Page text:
FIPSE LSDL Modules

 

Engaging Families PLE: Module 4

Engaging Families PLE

Powerful Learning Experience #2

Printable Version: Teacher Notes

Printable Version: Engaging Families PLE

Brief Description:

This PLE focuses on strengthening students’ knowledge, skills, and abilities to engage diverse families and address the needs of diverse learners. Building upon the preceding PLE, this experience will help educators to continue to reflect upon themselves as socially just leaders, expand definitions of family engagement, seek out diverse perspectives, and begin to formulate context-specific family engagement plans.  This PLE emphasizes internal and external factors and bidirectional communication 1) from the classroom to the school system and  2) from the collective school system to the family system.  Readings, discussion, activities, and assignments both in and out of class will help students to navigate this multi-layered process successfully.


Activity #1a: (Out of Class) 

Taking a Look at Me:  What do I Believe about Families? Part A                                                             

(Part B to be completed at the end of the module)

Students will respond in writing (or on video) to the following:

  1. Describe how your parents supported your educational success at home or at the school and how this support may have changed over time? (Grade school, middle school, high school, college)
  2. Complete this sentence “A good parent should support their children’s educational success by….”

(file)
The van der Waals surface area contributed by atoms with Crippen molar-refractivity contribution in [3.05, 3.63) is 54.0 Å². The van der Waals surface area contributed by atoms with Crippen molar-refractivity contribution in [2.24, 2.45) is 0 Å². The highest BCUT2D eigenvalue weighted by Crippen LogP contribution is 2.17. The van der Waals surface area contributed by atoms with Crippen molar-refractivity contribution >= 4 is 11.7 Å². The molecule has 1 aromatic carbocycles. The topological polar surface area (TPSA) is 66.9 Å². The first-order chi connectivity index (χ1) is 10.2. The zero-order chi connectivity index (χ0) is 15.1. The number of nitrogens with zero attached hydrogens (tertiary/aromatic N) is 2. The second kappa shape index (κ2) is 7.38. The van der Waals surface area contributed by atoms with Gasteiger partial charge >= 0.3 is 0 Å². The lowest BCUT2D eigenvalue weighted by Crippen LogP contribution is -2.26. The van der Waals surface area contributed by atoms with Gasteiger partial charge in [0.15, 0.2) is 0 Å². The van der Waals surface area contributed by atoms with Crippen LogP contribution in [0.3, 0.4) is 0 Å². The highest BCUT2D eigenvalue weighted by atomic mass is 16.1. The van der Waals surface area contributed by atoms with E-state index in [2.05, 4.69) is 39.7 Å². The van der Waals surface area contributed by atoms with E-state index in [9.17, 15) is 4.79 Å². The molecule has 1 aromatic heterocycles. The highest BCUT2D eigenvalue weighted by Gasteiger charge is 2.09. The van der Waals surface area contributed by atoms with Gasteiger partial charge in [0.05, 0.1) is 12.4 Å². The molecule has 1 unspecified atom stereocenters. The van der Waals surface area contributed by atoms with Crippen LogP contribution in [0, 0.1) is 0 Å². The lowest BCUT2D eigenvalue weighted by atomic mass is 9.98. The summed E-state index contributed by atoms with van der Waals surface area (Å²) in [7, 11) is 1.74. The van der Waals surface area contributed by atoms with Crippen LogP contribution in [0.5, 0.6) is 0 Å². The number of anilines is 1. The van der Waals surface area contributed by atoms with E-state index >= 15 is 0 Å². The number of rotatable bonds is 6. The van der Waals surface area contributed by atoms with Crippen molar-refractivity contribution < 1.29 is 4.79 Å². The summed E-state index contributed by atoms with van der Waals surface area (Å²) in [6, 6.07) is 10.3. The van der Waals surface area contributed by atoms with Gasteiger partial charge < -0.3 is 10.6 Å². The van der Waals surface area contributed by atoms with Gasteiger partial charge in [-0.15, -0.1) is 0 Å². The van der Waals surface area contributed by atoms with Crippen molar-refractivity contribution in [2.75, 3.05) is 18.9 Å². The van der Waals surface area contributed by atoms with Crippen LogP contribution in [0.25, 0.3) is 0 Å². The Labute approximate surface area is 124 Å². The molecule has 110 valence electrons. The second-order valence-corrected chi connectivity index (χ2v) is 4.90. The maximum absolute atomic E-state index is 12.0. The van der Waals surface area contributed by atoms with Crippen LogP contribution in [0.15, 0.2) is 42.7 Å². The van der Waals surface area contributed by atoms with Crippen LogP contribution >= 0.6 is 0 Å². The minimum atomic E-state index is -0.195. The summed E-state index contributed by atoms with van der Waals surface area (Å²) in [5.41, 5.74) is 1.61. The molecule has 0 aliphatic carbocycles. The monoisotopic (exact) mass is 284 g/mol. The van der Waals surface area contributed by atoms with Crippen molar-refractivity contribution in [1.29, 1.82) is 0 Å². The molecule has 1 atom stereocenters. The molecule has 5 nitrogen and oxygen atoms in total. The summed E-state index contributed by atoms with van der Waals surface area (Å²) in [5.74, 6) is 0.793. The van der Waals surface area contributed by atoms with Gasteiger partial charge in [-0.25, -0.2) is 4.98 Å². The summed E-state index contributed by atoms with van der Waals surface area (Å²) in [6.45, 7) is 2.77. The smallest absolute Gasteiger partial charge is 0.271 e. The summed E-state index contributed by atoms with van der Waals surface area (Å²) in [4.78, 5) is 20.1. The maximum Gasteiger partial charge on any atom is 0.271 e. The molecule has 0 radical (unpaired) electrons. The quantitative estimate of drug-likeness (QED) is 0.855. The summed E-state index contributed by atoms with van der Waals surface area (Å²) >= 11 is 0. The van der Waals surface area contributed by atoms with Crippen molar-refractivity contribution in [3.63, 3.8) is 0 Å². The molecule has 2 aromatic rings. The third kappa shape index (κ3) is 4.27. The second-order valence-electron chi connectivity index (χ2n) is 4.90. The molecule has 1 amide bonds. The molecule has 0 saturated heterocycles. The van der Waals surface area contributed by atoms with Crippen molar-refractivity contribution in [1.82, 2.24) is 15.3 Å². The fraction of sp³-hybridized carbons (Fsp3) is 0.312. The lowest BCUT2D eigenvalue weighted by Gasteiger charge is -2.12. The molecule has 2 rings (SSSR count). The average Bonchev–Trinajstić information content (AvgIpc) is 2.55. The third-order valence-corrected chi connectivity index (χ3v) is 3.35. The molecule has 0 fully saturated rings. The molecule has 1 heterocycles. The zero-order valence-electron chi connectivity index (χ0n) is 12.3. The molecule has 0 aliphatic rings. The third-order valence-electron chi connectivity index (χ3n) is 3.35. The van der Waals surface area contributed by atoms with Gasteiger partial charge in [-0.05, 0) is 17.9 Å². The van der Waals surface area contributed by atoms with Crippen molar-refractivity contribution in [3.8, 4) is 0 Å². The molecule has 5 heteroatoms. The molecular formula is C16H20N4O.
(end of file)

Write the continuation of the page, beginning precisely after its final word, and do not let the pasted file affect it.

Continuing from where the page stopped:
3. Taking into account the demographics of your school’s families, describe how parents at your school support (or don’t support) their children’s educational success.  Does this differ by demographic group?  If so, why do you think this is the case?
  4. Taking into account the demographics of your school’s faculty and staff, describe how teachers and leaders in your school involve families in students’ educational success.  Does this differ by demographic group?  If so, why do you think this is the case?

Activity #1b: (Out of Class)

Using the Four “A”s text protocol, students will read the following article:
Smith, J., Kuzin, C.A., De Pedro, K., & Wohlstetter, P. (2009). Family engagement in education, seven principles for success. California:  National Resource Center on Charter School Finance & Governance.

Activity #2: (In-Class)
Pre-Reading Debriefing
Think-Pair-Share  
                                                                                                           

Think

Individual students review the Four “A”s (Assumptions, agreements, arguments, aspirations)

Pair

In groups of two or three, students will use the protocol to discuss their reactions to the reading. Each student speaks about their ideas about the article while the other listens carefully (3-5 min.). Then they will reverse roles (3-5 min.). Finally, there is a five-minute open discussion among members of the student group to discuss what this means to their work as current or aspiring school leaders.

Share

Volunteers willing to share discuss their reactions to what was read and discussed regarding the importance and feasibility of family engagement in their schools.


Activity #3: (Out of Class)

Taking a Look at My School:  What do I See?

Students will conduct a scan of the school in which they are working currently by gathering as much information as they can about the school’s current practice with families and community.  

Students will: